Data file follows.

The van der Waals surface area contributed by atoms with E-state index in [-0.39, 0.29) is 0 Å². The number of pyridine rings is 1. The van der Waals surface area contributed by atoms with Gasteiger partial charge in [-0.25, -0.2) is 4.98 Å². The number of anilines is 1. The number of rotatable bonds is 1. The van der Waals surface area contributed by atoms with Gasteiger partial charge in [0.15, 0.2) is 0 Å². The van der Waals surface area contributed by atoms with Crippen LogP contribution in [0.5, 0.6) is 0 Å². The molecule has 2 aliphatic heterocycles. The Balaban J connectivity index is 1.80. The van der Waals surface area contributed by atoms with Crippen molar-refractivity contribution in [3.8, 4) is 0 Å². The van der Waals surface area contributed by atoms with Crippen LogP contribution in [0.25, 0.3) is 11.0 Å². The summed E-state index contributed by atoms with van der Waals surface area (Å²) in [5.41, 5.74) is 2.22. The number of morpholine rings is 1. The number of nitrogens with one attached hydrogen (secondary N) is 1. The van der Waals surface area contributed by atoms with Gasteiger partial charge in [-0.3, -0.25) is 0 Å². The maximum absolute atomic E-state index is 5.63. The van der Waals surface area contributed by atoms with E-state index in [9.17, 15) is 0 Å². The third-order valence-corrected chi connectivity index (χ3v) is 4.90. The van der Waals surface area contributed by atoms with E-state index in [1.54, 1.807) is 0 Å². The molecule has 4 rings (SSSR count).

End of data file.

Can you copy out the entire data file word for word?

The van der Waals surface area contributed by atoms with E-state index in [-0.39, 0.29) is 0 Å². The number of pyridine rings is 1. The van der Waals surface area contributed by atoms with Gasteiger partial charge in [-0.25, -0.2) is 4.98 Å². The number of anilines is 1. The number of rotatable bonds is 1. The van der Waals surface area contributed by atoms with Gasteiger partial charge in [0.15, 0.2) is 0 Å². The van der Waals surface area contributed by atoms with Crippen LogP contribution in [0.5, 0.6) is 0 Å². The molecule has 2 aliphatic heterocycles. The Balaban J connectivity index is 1.80. The van der Waals surface area contributed by atoms with Crippen molar-refractivity contribution in [3.8, 4) is 0 Å². The van der Waals surface area contributed by atoms with Crippen LogP contribution in [0.25, 0.3) is 11.0 Å². The summed E-state index contributed by atoms with van der Waals surface area (Å²) in [5.41, 5.74) is 2.22. The number of morpholine rings is 1. The number of nitrogens with one attached hydrogen (secondary N) is 1. The van der Waals surface area contributed by atoms with Gasteiger partial charge in [-0.3, -0.25) is 0 Å². The maximum absolute atomic E-state index is 5.63. The van der Waals surface area contributed by atoms with E-state index in [9.17, 15) is 0 Å². The third-order valence-corrected chi connectivity index (χ3v) is 4.90. The van der Waals surface area contributed by atoms with E-state index in [1.54, 1.807) is 0 Å². The molecule has 4 rings (SSSR count).